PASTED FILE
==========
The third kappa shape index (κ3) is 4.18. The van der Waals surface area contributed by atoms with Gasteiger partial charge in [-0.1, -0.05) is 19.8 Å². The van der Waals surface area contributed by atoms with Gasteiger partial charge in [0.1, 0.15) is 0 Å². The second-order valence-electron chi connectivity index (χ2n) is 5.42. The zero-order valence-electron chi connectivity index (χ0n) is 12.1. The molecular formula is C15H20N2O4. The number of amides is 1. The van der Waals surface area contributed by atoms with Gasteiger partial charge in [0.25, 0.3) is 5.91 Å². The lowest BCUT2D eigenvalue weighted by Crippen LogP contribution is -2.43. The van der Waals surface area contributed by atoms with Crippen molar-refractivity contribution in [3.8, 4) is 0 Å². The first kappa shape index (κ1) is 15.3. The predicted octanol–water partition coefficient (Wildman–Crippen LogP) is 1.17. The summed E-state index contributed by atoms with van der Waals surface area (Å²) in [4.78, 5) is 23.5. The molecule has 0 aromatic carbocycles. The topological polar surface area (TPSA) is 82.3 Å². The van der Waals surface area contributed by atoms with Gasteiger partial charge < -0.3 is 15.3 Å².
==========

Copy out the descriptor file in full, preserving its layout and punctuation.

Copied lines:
The third kappa shape index (κ3) is 4.18. The van der Waals surface area contributed by atoms with Gasteiger partial charge in [-0.1, -0.05) is 19.8 Å². The van der Waals surface area contributed by atoms with Gasteiger partial charge in [0.1, 0.15) is 0 Å². The second-order valence-electron chi connectivity index (χ2n) is 5.42. The zero-order valence-electron chi connectivity index (χ0n) is 12.1. The molecular formula is C15H20N2O4. The number of amides is 1. The van der Waals surface area contributed by atoms with Gasteiger partial charge in [0.25, 0.3) is 5.91 Å². The lowest BCUT2D eigenvalue weighted by Crippen LogP contribution is -2.43. The van der Waals surface area contributed by atoms with Crippen molar-refractivity contribution in [3.8, 4) is 0 Å². The first kappa shape index (κ1) is 15.3. The predicted octanol–water partition coefficient (Wildman–Crippen LogP) is 1.17. The summed E-state index contributed by atoms with van der Waals surface area (Å²) in [4.78, 5) is 23.5. The molecule has 0 aromatic carbocycles. The topological polar surface area (TPSA) is 82.3 Å². The van der Waals surface area contributed by atoms with Gasteiger partial charge < -0.3 is 15.3 Å².